Situation Assessment 18 July, 2011

The Tunisian Revolution: wither the sovereignty of the Arabic language?


The Tunisian Revolution of 2011 called for a complete break with the previous policies of both the Bourguiba and Ben Ali regimes, which were marked by lacks of democracy and freedom of expression, and by iniquitous policies of development across the country's different regions. This revolution was, to my mind, a revolution within the world of semiotics: it was about values and ideas and self-perception, and a way of envisioning (and codifying) the past, present and future of Tunisian society. What further inflamed Tunisian sentiment was the iron-clad grip of Ben Ali's security forces and the rampant corruption within his inner circle, and in particular his wife (dubbed "the Queen of Carthage") and her relatives in the Trabulsi family, whose decadence was on such a large scale it expanded outwards from Tunisian society. Those in the vanguard of the revolutionary struggle have the support of the majority of Tunisians to set the stage for a new culture which values democracy and freedom of expression, and real justice in every aspect of the country, putting an end to the political tyranny of the more than 50 years of Bourguiba and Ben Ali rule.

One of the paradoxical aspects of this revolution, from a cultural viewpoint, is that most Tunisians remain in near-total silence when it comes to the question of the cultural legacy of the colonial past, which both Bourguiba and Ben Ali worked to consolidate within their own governments and Tunisian society at large, and even went on to project it as part of their own image. These efforts have been successful to the extent that most Tunisians boast of this legacy of imperialism, cherish it and call for its protection. This silence on the cultural question is best evidenced in the way that Ben Ali and Bourguiba had nothing to say about establishing an indigenous linguistic culture as an alternative to the language foisted onto them by the French occupiers[1]. That silence bears witness to the ignorance of Bourguiba and Ben Ali of the true meaning of patriotism, and their short-sightedness with regards to these matters.

The Tunisian Constitution states, in its opening clauses, that Arabic is the national language of the free people of Tunisia. This raises the question: how exactly did Bourguiba and Ben Ali, together with their own groups of social elites, come to be classed as patriots when they worked towards the marginalization of the language and culture of their own country[2]?

The absence of the other sovereignty

There is a deep connection, as far as the Tunisian political lexicon is concerned, between the concept of national sovereignty and the ability of the state to defend the borders of the homeland and maintain internal peace while guarding the independence of its foreign policies. It is for this reason that the ministries responsible for defense, internal security (the police and so on) and foreign affairs are referred to as "sovereign ministries". At the same time, there is a noticeable and worrying lack of concern among average Tunisians for what I would like to call "linguistic sovereignty"; there is no protection of the Arabic language - the country's national language - like those accorded to other symbols of the nation-state, such as flags and so on. Industrialized, "advanced" nations do take on this notion, and to them linguistic sovereignty is a sacred charge. This can be evidenced within the European Union, an institution made up of member-states of various sizes, but which enshrines the language of the smallest of these states - such as Malta - alongside to those of the largest states - such as Germany - as a hallowed symbol of a nation's independence[3].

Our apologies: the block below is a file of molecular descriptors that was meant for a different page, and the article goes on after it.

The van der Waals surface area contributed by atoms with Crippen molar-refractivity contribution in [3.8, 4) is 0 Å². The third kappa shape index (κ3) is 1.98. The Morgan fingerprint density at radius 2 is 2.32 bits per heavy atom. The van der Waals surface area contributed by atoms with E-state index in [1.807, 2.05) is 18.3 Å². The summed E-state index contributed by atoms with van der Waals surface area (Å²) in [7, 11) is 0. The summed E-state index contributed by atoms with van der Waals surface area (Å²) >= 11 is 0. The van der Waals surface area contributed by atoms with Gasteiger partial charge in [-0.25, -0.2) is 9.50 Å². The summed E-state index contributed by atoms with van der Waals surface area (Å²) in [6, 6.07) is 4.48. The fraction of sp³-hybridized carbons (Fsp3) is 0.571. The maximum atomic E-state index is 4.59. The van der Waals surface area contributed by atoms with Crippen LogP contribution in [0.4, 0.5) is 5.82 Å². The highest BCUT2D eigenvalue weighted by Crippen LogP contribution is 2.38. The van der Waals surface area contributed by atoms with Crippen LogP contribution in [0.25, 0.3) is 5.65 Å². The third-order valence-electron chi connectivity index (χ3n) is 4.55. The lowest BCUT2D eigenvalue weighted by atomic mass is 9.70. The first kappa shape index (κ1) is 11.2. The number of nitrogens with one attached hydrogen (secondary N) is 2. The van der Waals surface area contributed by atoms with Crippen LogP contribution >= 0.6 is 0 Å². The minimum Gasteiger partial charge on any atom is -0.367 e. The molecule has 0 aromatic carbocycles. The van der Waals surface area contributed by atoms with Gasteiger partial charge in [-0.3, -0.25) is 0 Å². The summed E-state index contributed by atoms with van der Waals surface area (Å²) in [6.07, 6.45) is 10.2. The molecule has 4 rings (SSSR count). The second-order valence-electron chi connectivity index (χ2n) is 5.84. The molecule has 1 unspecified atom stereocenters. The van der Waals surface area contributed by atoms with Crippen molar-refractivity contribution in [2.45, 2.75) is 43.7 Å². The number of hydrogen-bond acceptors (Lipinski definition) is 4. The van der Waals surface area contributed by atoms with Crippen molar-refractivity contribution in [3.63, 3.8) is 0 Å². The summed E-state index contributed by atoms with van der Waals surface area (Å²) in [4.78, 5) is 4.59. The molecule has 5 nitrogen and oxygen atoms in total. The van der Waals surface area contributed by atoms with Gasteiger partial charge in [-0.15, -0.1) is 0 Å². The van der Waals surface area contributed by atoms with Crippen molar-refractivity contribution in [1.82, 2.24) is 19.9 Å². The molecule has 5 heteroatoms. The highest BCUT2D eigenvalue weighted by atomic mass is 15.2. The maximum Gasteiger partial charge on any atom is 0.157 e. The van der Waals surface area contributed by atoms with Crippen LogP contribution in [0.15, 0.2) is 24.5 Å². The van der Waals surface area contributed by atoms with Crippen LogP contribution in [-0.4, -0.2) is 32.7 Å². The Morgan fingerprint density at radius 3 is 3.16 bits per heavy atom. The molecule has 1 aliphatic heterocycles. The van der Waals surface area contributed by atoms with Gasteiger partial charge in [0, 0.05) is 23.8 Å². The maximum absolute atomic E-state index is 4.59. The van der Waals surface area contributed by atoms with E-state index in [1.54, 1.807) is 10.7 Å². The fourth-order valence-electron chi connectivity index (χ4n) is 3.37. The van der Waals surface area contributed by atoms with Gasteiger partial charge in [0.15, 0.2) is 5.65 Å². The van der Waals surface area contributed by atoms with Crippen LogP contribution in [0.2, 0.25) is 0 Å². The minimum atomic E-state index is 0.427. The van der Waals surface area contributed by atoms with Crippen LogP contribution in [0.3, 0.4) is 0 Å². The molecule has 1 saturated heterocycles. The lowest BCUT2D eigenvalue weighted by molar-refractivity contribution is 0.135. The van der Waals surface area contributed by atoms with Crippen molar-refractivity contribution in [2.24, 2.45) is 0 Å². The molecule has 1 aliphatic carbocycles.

Indicators of linguistic sovereignty in developed societies

A number of different characteristic markers emerge from the study of politically developed societies and how they deal with the issue of linguistic sovereignty, and examining these characteristics can be instructive when looking at the Tunisian example. These markers include:

  1. The national language is used in both written and spoken communication, and at all levels of official communication.
  2. There is a feeling of national respect, pride and protectiveness when it comes to the national language.
  3. An unofficial, yet widely popular, refusal to use foreign languages on the part of a nation's citizenry.
  4. A grassroots effort among the populace of these countries to use only words and phrases native to their country in their everyday speech.
  5. Self-censorship among the Tunisian citizens to avoid the usage of foreign terms and expressions, with permanent national policies adopted by the authorities aiming at translating new foreign terms and words to national language.
  6. The widespread use of the national language as an identity-defining aspect of an individual's collective identity.


  • [1] Mahmoud Al Thawidi, The Other Backwardness: The Globalization of the Identity Crisis in the Arab Homeland and the Third World; (Arabic), Atlantic Press, Tunis, 2002;
  • [2] Mahmoud Al Thawidi, The Other Face of Tunisian Society, (Arabic), Tabr Az Zaman Press, 2006;
  • [3] P. Kraus, A Union of Diversity: Language, Identity and Polity-Building in Europe, (Cambridge: Cambridge University Press, 2008).